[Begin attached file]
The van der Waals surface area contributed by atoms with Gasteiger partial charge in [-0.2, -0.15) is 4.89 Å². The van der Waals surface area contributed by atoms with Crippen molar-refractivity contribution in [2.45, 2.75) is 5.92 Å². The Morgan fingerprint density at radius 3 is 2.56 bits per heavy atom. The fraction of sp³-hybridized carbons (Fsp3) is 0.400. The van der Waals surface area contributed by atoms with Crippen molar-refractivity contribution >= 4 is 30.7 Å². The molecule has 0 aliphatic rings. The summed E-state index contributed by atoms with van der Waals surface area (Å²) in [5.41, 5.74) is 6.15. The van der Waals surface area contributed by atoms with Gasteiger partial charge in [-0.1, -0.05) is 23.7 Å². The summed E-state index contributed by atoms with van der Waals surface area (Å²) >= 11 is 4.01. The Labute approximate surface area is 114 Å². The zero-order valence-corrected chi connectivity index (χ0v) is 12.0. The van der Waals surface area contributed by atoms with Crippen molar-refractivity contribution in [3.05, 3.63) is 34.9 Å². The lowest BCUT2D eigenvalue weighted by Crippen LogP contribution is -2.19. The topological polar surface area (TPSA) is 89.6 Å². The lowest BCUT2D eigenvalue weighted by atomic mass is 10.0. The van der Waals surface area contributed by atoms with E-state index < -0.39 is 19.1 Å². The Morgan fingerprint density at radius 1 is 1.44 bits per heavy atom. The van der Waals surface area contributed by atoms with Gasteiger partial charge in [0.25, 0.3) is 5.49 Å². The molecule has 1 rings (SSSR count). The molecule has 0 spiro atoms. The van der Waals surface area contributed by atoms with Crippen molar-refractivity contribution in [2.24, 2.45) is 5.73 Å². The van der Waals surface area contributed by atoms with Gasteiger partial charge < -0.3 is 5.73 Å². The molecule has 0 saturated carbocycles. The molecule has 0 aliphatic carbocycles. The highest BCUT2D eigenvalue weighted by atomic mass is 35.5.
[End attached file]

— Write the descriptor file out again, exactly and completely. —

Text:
The van der Waals surface area contributed by atoms with Gasteiger partial charge in [-0.2, -0.15) is 4.89 Å². The van der Waals surface area contributed by atoms with Crippen molar-refractivity contribution in [2.45, 2.75) is 5.92 Å². The Morgan fingerprint density at radius 3 is 2.56 bits per heavy atom. The fraction of sp³-hybridized carbons (Fsp3) is 0.400. The van der Waals surface area contributed by atoms with Crippen molar-refractivity contribution >= 4 is 30.7 Å². The molecule has 0 aliphatic rings. The summed E-state index contributed by atoms with van der Waals surface area (Å²) in [5.41, 5.74) is 6.15. The van der Waals surface area contributed by atoms with Gasteiger partial charge in [-0.1, -0.05) is 23.7 Å². The summed E-state index contributed by atoms with van der Waals surface area (Å²) >= 11 is 4.01. The Labute approximate surface area is 114 Å². The zero-order valence-corrected chi connectivity index (χ0v) is 12.0. The van der Waals surface area contributed by atoms with Crippen molar-refractivity contribution in [3.05, 3.63) is 34.9 Å². The lowest BCUT2D eigenvalue weighted by Crippen LogP contribution is -2.19. The topological polar surface area (TPSA) is 89.6 Å². The lowest BCUT2D eigenvalue weighted by atomic mass is 10.0. The van der Waals surface area contributed by atoms with E-state index < -0.39 is 19.1 Å². The Morgan fingerprint density at radius 1 is 1.44 bits per heavy atom. The van der Waals surface area contributed by atoms with Gasteiger partial charge in [0.25, 0.3) is 5.49 Å². The molecule has 1 rings (SSSR count). The molecule has 0 spiro atoms. The van der Waals surface area contributed by atoms with Crippen molar-refractivity contribution in [2.24, 2.45) is 5.73 Å². The van der Waals surface area contributed by atoms with Gasteiger partial charge < -0.3 is 5.73 Å². The molecule has 0 saturated carbocycles. The molecule has 0 aliphatic carbocycles. The highest BCUT2D eigenvalue weighted by atomic mass is 35.5.